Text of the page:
The summit, at 5335 feet, features a structure called the Dee Wright Observatory: a curiously elegant bit of masonry that built during the Great Depression by the CCC. It is open to all: Democrats and Republicans, regardless of their feelings about big government and deficit spending.
Getting to the top of Mckenzie Pass is an investment in gravity that pays off handsomely when you do what rivers and lava and people on bikes like to do: go downhill . The 15-mile, 1500-foot descent into Sisters on a deserted, winding road is way too much fun and way too short.
I spent the night in Sisters Town Park. While it might be considered scenic for a parking lot and it does has hot showers, it’s like camping on a traffic island. There are roads on two sides and lots of RVs. I sat at the picnic table in this glorified rest area, feeling a bit odd. If you are camping in God’s Country you don’t need something to do: just being there and taking it all in is quite acceptable. In a roadside campsite this is better described as loitering. Not only is it an uninteresting setting, a guy just hanging around in a place like that can look downright suspicious, especially if he’s are on a solo trip. It became clear that on the next trip I would need to bring things along to both entertain myself and to more visibly legitimize my presence, maybe a sketchbook. As a photograph, this image could pass for a crime scene. As a sketch, it is uninteresting but innocent. Move along … nothing to see here.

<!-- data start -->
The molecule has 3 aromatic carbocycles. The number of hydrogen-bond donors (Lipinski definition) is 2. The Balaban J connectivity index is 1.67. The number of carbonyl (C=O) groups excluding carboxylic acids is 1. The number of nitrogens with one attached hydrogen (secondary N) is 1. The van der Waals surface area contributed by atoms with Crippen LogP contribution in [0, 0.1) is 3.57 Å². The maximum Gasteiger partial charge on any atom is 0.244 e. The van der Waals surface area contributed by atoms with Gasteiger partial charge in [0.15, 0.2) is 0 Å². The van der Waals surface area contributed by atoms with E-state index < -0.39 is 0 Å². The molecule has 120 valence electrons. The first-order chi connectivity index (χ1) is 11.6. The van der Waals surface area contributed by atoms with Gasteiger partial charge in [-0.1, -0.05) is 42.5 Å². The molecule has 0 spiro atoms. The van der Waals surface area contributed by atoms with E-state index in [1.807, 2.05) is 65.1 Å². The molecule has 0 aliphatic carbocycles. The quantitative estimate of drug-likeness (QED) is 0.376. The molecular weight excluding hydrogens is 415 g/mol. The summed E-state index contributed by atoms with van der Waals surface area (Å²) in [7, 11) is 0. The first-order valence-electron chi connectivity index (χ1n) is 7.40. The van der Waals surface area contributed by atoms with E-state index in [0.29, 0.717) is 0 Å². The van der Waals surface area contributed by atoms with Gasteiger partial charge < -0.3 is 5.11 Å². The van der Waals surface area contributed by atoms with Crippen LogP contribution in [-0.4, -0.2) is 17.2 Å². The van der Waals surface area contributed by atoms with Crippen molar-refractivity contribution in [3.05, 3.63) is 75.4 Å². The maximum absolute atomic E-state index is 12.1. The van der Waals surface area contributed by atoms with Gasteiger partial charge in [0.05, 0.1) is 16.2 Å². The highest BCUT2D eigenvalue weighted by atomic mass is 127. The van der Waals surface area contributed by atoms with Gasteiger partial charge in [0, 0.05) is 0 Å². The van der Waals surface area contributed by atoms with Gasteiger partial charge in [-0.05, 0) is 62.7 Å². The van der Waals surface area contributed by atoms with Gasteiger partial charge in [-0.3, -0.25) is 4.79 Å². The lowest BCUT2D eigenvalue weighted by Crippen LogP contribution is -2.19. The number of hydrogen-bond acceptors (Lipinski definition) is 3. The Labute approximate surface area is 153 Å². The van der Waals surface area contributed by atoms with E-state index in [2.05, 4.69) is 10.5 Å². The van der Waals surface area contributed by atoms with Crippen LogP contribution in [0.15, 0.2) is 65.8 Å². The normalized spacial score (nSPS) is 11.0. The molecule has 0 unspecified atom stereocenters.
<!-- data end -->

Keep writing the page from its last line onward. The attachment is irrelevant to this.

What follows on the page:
PS: This place is only a couple of blocks from bustling, downtown Sisters with restaurants and bars and tourists. There’s something to see there.
Day 3: Sisters to Belknap Springs.
Sisters is at 3100 feet and so the return to the summit of the pass going West is much easier than the ascent from the opposite direction. I was at the summit long before noon and I spent some time at the observatory talking to bikers and anticipating the rest of the ride, one hundred goddamn miles downhill, all the way to Eugene. Technically speaking, any direction you go from heaven is supposed to lead downhill and it doesn’t matter exactly were you are in heaven when you start. If you aren’t always at the top of the heap in heaven then what’s a heaven for?
The descent from the summit to Belknap Springs was a joyful redemption of potential energy. Headed downhill, the winding, deserted road is a gravity-assisted playground for bikes and I took my time to play giant slalom with the center line and stopped frequently to take photos or just look around. I was in no hurry to loose all the precious elevation I had gained and on this warm, sunny day I was in no danger of going postal and freezing to death. Down below tree-line the descent features numerous quick drops, switchbacks and sharp curves which serve to remind the more pious among us that falling from grace a lot more fun than attaining it. Had there been traffic the blind corners, narrow shoulders and steep hillside might have been a torment but no traffic, no passion.
Day 4: Belknap to Eugene
Another day, downhill all the way. It like so many days in my life but this one was fun. The long, gentle slopes help you keep up a quick pace with little effort and the miles go by very quickly. You really don’t know a route unless you’ve done it both ways. What was difficult one way is cake in the other direction, uphill becomes downhill and so retracing the route balances the equation. What goes up must come down, unless you are carrying postage that has no return address. My zero-sum circuit ended in Eugene, which I found to be at the same elevation as it was when I left. If going home doesn’t get you back to where you started, then what’s a home for? It was mid-afternoon on a sunny, blue-sky day and I was near the bicycle paths along the river so I decided to take a ride on my bike. It was a really nice ride.
The sustainable thing about this ride is that it’s a ‘once-in-a-lifetime opportunity’ that you can do every Spring. No matter what you believe about salvation and reward in the afterlife, doing this ride will make the wait to meet your maker seem a little less tedious.